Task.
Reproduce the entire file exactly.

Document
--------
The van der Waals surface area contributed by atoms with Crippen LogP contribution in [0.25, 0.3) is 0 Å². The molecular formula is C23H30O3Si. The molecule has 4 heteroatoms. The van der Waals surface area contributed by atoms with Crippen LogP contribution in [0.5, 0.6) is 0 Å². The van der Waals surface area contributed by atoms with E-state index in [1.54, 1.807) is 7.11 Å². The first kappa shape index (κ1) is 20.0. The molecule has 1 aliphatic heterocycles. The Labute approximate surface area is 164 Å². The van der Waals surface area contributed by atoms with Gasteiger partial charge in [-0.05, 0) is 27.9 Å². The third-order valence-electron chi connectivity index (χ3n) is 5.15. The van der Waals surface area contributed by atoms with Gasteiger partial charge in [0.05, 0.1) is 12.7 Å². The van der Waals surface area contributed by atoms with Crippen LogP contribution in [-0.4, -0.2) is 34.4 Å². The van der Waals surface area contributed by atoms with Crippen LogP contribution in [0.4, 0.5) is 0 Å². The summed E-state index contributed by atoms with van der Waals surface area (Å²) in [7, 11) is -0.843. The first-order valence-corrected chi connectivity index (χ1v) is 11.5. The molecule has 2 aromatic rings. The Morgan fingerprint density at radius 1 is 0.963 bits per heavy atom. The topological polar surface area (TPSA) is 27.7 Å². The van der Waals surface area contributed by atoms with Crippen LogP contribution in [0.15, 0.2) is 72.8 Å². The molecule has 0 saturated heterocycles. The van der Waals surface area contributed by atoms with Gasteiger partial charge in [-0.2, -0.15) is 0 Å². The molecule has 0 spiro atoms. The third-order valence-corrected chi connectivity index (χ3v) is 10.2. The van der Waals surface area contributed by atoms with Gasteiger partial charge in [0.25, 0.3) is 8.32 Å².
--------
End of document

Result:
The van der Waals surface area contributed by atoms with Crippen LogP contribution in [0.25, 0.3) is 0 Å². The molecular formula is C23H30O3Si. The molecule has 4 heteroatoms. The van der Waals surface area contributed by atoms with Crippen LogP contribution in [0.5, 0.6) is 0 Å². The van der Waals surface area contributed by atoms with E-state index in [1.54, 1.807) is 7.11 Å². The first kappa shape index (κ1) is 20.0. The molecule has 1 aliphatic heterocycles. The Labute approximate surface area is 164 Å². The van der Waals surface area contributed by atoms with Gasteiger partial charge in [-0.05, 0) is 27.9 Å². The third-order valence-electron chi connectivity index (χ3n) is 5.15. The van der Waals surface area contributed by atoms with Gasteiger partial charge in [0.05, 0.1) is 12.7 Å². The van der Waals surface area contributed by atoms with Crippen LogP contribution in [-0.4, -0.2) is 34.4 Å². The van der Waals surface area contributed by atoms with Crippen LogP contribution in [0.4, 0.5) is 0 Å². The summed E-state index contributed by atoms with van der Waals surface area (Å²) in [7, 11) is -0.843. The first-order valence-corrected chi connectivity index (χ1v) is 11.5. The molecule has 2 aromatic rings. The Morgan fingerprint density at radius 1 is 0.963 bits per heavy atom. The topological polar surface area (TPSA) is 27.7 Å². The van der Waals surface area contributed by atoms with Crippen LogP contribution in [0.15, 0.2) is 72.8 Å². The molecule has 0 saturated heterocycles. The van der Waals surface area contributed by atoms with Gasteiger partial charge in [-0.2, -0.15) is 0 Å². The molecule has 0 spiro atoms. The third-order valence-corrected chi connectivity index (χ3v) is 10.2. The van der Waals surface area contributed by atoms with Gasteiger partial charge in [0.25, 0.3) is 8.32 Å².